Stories from Backstage Year in Review

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It was an eventful 2017 for the St. Louis Symphony Orchestra’s Stories from Backstage project. The television news-style videos documented the extraordinary impact the SLSO had in the St. Louis community. From free community concerts to ground-breaking work with music students, Stories from Backstage captured many of the special moments that SLSO musicians and St. Louisans shared in 2017. The video storytelling project is gearing up for another special year in 2018. Stay tuned.

SLSO Shares Music with Teens at the Family Court of St. Louis County Detention Center

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St. Louis Symphony Orchestra IN UNISON Artist in Residence Brian Owens delivered a powerful performance to accused teen detainees at the Family Court of St. Louis County Detention Center on Dec. 8, 2017.

With an SLSO string quartet by his side, Owens performed hopeful music for about 30 teens.

“Hope is something that we really can thrive on,” Owens said. “It’s something that can give us meaning and purpose.”

Janet Johnson, St. Louis County Detention Center Program Specialist, said she believes the performance will “inspire” the teens.

“I think that this will open their eyes to things that they weren’t able to see before,” Johnson said. “It could change their future.”

The performance was part of the SLSO SymphonyCares program. It’s the same program that shared music with adult offenders at Missouri Eastern Correctional Center last year.

SLSO musicians Ann Fink, Wendy Plank Rosen, Alvin McCall and Leonid Gotman were a part of both performances.

This year’s concert featured nine pieces of music, including Christmas Carols.

In addition to singing, Owens shared some positive advice with the teens.

“I think it’s really important to share positive music and messages with these young people,” Owens said.



SLSO and Make-A Wish Missouri Team to Grant Faith’s Wish

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The St. Louis Symphony Orchestra and Make-A-Wish Missouri teamed to make a young girl’s wish come true in October.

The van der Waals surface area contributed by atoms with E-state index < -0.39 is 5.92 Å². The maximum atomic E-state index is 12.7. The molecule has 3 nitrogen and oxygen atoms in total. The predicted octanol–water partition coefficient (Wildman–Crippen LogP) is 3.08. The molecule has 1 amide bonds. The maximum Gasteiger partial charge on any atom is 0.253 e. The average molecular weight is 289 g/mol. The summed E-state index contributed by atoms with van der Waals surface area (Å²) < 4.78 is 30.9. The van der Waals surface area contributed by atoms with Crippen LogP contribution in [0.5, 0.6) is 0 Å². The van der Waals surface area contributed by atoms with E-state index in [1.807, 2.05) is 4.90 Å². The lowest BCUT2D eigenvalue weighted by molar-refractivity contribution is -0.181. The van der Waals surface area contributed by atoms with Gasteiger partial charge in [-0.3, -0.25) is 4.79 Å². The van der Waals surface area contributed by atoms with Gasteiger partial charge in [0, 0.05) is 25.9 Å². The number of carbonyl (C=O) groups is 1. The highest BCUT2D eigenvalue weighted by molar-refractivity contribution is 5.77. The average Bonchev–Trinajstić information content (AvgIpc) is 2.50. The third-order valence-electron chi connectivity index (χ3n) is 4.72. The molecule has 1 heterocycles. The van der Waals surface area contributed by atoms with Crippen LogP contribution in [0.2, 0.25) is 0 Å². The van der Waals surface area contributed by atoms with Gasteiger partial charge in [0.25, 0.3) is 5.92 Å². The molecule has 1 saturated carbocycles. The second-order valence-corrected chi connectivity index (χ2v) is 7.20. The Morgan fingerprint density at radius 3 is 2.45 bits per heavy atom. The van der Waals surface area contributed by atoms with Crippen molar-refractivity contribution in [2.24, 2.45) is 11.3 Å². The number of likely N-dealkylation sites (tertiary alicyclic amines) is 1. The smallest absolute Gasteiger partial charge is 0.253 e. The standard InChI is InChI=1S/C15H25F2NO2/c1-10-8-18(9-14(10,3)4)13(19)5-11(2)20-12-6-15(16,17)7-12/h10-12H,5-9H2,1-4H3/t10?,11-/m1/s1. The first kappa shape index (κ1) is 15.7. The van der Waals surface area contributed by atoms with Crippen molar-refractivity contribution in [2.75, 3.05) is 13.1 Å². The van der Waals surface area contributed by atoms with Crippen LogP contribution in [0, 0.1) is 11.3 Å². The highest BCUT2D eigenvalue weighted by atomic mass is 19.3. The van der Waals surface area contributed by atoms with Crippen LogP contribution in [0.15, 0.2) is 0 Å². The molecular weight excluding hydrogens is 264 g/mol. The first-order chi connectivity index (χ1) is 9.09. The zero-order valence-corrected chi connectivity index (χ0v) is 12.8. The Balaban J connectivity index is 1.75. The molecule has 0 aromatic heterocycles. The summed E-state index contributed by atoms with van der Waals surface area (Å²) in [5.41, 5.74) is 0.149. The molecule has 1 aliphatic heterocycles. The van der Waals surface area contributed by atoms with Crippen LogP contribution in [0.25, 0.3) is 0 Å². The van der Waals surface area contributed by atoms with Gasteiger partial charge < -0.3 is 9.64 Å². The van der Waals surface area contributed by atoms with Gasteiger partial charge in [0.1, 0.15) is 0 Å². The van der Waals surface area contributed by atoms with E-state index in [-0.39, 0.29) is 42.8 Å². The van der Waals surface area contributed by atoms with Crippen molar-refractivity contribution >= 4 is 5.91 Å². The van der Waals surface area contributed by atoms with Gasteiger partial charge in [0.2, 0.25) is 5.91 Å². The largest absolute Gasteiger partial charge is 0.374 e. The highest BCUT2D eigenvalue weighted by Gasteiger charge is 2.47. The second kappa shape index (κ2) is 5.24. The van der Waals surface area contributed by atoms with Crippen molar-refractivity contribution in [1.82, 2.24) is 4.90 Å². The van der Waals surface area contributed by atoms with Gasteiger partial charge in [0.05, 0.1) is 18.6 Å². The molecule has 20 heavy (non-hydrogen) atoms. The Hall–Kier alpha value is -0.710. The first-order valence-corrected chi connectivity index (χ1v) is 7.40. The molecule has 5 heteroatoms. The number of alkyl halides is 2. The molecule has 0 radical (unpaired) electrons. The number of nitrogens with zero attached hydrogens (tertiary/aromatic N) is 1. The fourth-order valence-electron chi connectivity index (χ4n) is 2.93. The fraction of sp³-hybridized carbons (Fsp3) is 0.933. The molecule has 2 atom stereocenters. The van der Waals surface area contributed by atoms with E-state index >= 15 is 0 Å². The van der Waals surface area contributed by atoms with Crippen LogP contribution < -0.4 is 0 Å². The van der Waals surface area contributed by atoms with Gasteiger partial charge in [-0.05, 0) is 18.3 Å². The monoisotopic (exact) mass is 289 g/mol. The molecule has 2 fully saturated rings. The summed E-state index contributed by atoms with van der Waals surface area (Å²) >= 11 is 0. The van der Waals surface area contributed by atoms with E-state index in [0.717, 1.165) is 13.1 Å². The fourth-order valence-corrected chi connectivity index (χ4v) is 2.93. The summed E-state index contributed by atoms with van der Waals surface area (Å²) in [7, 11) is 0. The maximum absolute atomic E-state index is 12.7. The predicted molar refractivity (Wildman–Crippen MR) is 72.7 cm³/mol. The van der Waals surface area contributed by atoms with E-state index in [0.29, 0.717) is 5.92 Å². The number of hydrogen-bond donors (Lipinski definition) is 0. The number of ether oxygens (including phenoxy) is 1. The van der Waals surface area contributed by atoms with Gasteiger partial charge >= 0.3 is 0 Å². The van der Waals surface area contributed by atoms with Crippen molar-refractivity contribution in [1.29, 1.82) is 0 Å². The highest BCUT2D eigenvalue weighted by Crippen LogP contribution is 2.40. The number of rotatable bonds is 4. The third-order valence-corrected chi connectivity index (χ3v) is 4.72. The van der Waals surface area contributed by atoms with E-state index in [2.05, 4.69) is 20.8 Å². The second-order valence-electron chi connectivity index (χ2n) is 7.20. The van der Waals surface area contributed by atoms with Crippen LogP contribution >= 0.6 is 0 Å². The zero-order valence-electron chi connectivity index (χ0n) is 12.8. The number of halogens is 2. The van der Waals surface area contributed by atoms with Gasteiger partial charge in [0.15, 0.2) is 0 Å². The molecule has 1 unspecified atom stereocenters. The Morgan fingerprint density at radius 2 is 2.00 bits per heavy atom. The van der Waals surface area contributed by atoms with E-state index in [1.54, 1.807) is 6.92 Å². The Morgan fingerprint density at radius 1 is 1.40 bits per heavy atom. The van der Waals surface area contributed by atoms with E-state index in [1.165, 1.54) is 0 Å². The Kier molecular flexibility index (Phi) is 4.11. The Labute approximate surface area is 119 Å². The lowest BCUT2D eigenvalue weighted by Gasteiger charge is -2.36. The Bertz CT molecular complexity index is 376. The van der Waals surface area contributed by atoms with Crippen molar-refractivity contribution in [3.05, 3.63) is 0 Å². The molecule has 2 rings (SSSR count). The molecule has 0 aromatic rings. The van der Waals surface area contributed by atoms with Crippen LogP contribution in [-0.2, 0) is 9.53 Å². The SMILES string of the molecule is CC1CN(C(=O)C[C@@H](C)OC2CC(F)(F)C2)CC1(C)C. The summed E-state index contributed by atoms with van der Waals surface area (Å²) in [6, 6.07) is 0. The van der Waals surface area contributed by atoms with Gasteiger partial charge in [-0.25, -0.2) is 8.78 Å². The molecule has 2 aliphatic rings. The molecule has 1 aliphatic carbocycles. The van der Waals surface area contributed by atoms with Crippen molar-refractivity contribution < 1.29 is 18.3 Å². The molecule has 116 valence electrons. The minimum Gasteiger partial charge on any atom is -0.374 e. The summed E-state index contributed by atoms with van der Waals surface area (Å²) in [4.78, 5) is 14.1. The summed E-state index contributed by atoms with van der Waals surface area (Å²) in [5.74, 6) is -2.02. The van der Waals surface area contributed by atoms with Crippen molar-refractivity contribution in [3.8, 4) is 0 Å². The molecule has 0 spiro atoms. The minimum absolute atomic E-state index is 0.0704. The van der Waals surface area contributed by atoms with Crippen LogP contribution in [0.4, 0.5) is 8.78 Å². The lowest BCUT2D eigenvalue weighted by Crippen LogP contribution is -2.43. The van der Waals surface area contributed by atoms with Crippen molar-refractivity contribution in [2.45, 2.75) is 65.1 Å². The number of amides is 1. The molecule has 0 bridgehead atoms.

Faith*, who is eight-years-old, wanted to experience an SLSO concert.

She was born with SOX2 anophthalmia syndrome. The genetic condition left Faith blind and with limited mobility.

Faith’s mom, Bridget*, said that life or her daughter can be a “struggle,” but music has been a “great motivator.”

On October 8, SLSO musicians Melissa Brooks, Celeste Golden Boyer, Beth Guterman Chu, and Eva Kozma performed three pieces of music for Faith at St. Francis Xavier College Church. St. Louis Symphony IN UNISON Artist-in-Residence Brian Owens was the featured vocalist for the concert.

“To see the string quartet and vocalist so dedicated to making this happen for her was special to us,” Bridget said.

SLSO cellist Melissa Brooks called the experience “amazing.”

“It really was it was an honor to play for her,” Brooks said.

SLSO violist Beth Guterman Chu agreed.

“Anytime we can touch anyone it is special, but to know that this was Faith’s dream, was a real high point for me,” Guterman Chu said.

Faith’s Make-A-Wish also included a private concert in her home on October 4. The musicians performed two pieces of music, including a piece by Tony Bennett.

“This was just a great opportunity to see how much Faith is loved by so many people,” Bridget said. “It was the right wish request.”

*For privacy reasons, the SLSO is not releasing the family’s last name.


Guest artist plays the right notes onstage and in the community

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The St. Louis Symphony Orchestra’s 2017-2018 season opened with a two-week celebration of Mozart.

Pianist Emanuel Ax was the featured guest artist.

Ax played the piano with precision, poise, and passion for during the performances.

Ax split his time between playing piano concertos and meeting music students.

8-year-old Oscar Ramirez, who is a blind, spent time with Ax backstage and onstage before a performance.

“It was really cool and fun,” Ramirez said.

Ramirez dreams of becoming a concert pianist.

“We had a nice exchange,” Ax said. “He played a few notes for me, and I played a little for him.”